Oscar-winning actor Martin Landau

Martin LandauHarlem GlobetrottersBarbara BainAcademy AwardsLeonard NimoyChicago City HallBela Lugosi

"PECLB002908">Martin Landau

Tonight

Hollywood Palms Cinema - Naperville

Meet & Greet 6:30pm – 9:00pm

“Ed Wood” at 7:30pm and 9:00pm

www.atriptothemovies.com

and…

Sept 8 & 9 

The Hollywood Show 

Hilton Rosemont Chicago O'Hare

www.hollywoodshow.com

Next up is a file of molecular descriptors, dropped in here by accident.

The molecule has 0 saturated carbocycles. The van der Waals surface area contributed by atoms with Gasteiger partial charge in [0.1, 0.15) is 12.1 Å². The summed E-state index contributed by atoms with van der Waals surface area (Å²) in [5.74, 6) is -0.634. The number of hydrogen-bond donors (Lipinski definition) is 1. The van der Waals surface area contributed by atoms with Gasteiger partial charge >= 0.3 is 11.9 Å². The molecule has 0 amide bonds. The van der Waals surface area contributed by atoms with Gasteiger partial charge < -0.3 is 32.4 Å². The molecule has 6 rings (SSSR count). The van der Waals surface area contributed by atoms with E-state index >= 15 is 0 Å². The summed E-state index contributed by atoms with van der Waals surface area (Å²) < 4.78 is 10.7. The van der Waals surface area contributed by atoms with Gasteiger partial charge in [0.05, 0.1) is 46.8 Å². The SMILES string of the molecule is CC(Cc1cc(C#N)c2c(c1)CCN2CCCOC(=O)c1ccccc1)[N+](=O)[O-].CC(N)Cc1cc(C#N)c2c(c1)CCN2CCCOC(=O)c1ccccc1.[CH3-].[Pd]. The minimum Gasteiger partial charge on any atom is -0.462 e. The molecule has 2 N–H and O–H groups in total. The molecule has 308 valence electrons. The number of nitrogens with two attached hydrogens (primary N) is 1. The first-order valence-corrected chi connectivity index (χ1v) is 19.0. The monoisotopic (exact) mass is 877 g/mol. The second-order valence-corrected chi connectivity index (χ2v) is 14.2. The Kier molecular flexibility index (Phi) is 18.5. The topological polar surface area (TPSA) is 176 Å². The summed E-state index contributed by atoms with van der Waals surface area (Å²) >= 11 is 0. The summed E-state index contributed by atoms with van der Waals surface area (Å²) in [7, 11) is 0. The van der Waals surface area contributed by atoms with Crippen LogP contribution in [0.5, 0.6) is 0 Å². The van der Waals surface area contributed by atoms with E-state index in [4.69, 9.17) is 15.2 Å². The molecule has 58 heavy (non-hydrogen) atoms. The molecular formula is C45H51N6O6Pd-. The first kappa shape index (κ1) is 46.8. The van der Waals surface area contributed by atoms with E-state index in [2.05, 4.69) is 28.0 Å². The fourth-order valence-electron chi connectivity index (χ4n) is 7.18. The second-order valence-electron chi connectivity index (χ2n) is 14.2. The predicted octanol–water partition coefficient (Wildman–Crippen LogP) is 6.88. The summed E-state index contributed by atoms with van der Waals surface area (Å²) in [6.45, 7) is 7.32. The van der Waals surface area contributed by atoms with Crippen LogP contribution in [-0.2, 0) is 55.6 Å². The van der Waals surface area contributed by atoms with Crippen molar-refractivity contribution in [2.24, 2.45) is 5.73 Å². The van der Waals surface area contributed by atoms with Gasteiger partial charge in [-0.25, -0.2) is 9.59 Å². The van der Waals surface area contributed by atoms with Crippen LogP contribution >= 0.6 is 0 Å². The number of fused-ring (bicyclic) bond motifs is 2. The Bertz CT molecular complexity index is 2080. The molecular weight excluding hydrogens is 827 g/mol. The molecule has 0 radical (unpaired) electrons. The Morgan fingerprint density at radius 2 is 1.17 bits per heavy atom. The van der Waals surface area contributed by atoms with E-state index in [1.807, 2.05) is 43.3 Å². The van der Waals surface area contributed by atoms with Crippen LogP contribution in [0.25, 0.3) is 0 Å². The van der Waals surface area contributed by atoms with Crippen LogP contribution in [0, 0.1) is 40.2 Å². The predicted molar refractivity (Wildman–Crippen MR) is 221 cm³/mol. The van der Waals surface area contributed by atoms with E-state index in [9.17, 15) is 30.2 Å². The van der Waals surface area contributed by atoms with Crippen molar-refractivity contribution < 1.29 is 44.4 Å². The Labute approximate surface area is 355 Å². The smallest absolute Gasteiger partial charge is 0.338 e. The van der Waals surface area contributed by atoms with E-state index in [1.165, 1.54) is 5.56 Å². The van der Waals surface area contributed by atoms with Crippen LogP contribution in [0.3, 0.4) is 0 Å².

A prolific supporting player whose roller-coaster career has spanned half a century, Landau studied at the Actors Studio and soon began landing parts on stage and TV. His chilly turn as a villain in 1959's North by Northwest launched his movie career, and the small screen made him a star. Although Landau was in the running for the role of Mr. Spock on Star Trek, he ended up signing on to the series Mission: Impossible instead, opposite his then-wife Barbara Bain. After three seasons, the couple exited the show due to a contract dispute. (In an ironic twist, Leonard Nimoy, aka Spock, replaced Landau on MI). Unfortunately, Landau's and Bain's careers — and their marriage — stalled, and after a few more collaborations (the cult sci-fi series Space: 1999 and the lambasted TV-movie The Harlem Globetrotters on Gilligan's Island), the duo called it quits. In the late '80s, Landau had a remarkable resurgence, snagging two consecutive Oscar nods for his turns in Tucker and Crimes and Misdemeanors. In the '90s, he finally won an Oscar for his uncanny channeling of Dracula star Bela Lugosi in Ed Wood, and the achievement led to a boost in his demand for a wide range of parts. Among his roles on the big-screen, he played a judge in the political drama City Hall, Geppetto in the live action The Adventures of Pinocchio, a law school mentor in Rounders, and a stepdad in EdTV. In a pair of miniseries, he played very different kinds of paternal figures, first depicting virtuous dad Jacob in the Biblical-themed Joseph and then took a more devious turn as an aging mafia boss in Bonanno: A Godfather's Story. In the '00s the small-screen again beckoned with roles on Without a Trace, the short-lived The Evidence, and a hilarious appearance on HBO's Entourage, proving the sexagenarian was still a formidable talent. Meanwhile, he continued to keep busy with supporting roles in films that showcased his ability to inhabit an extraordinary range of diverse characters. While maintaining an active career with numerous film and TV projects, he also found the time to serve as Co-Artistic Director of the Actors Studio West.

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